It’s all to do with worldview. In the film “Titanic” there’s a nice scene that sums up some popular1  worldviews . Jack a hobo won his ticket (3rd class) in a poker game, but is invited to dinner in first class2 and in course of conversation tells how he won his ticket.

One rich buffer responds, in suitably plummy accent: “I think life’s a game of chance.” This, it’s all about luck, worldview is remarkably convenient for the comfortable, for there is nothing you can do about luck except enjoy it. And if life, the universe, and everything are just luck then there are no inconvenient moral rules – do as you like as long as it “works for you”.

Another RB trumps that: “Real men make their own luck!” This view of life is even better for the comfortable, it means that somehow I deserve my privilege.

In contrast to the Lucky Bastards and the Bootstrappers3 Jack’s worldview is simple and works. “I think life’s a gift.”

That’s how I experience it. What the Bible and traditional theologians, often call “grace”. I get what I don’t deserve. Now this worldview both requires, demands forcefully even, moral thinking, because gifts make relationships and relationships impose obligations.  But if life is a gift, then who is the ‘giver’? Because ‘gift’ differs from ‘luck’ only in the ‘giver’.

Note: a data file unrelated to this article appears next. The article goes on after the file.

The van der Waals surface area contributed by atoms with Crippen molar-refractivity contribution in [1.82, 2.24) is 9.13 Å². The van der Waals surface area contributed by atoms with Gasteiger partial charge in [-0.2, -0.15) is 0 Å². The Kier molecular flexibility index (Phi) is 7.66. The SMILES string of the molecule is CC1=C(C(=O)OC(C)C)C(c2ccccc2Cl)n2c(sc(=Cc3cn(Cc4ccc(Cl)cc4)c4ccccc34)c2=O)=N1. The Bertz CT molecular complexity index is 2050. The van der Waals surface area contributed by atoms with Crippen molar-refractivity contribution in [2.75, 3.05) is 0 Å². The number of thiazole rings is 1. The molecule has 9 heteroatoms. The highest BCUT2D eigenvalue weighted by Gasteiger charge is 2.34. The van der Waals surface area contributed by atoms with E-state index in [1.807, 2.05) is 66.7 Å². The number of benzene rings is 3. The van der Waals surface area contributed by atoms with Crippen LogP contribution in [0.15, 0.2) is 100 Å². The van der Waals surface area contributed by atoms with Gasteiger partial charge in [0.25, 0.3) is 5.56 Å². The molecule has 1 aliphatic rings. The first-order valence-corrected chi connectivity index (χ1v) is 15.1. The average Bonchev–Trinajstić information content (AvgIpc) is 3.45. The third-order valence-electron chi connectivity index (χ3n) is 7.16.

Thankfulness is at the heart of my faith, I try to make it a heart of my living, and it is why (despite everything else) and all the powerful Atheist arguments and all that (some) Christians can do to discredit ‘him’ I am a Theist, I believe in God – the giver of life.

So I guess for me theology starts with the ‘Spirit’ (the giver of life), and moves via the ‘Father’ the Creator to recognising Jesus as their expression in creaturely form.

  1. As we’ll see at least in the modern Western world and elsewhere among the rich and powerful. []
  2. Because he saved Kate Winslet from suicide. []
  3. I call them that because they apparently believe they have elevated themselves by tugging their own bootstraps. []

A worthwhile Lent?

Vinoth Ramachandra does it again. In Food for Thought he points up several matters of real significance, and suggests if “Lent” is to be a real and worthwhile fast (cf. Isaiah 58: 6-7) rather than e.g. giving up coffee it would be better to spend time researching the coffee trade…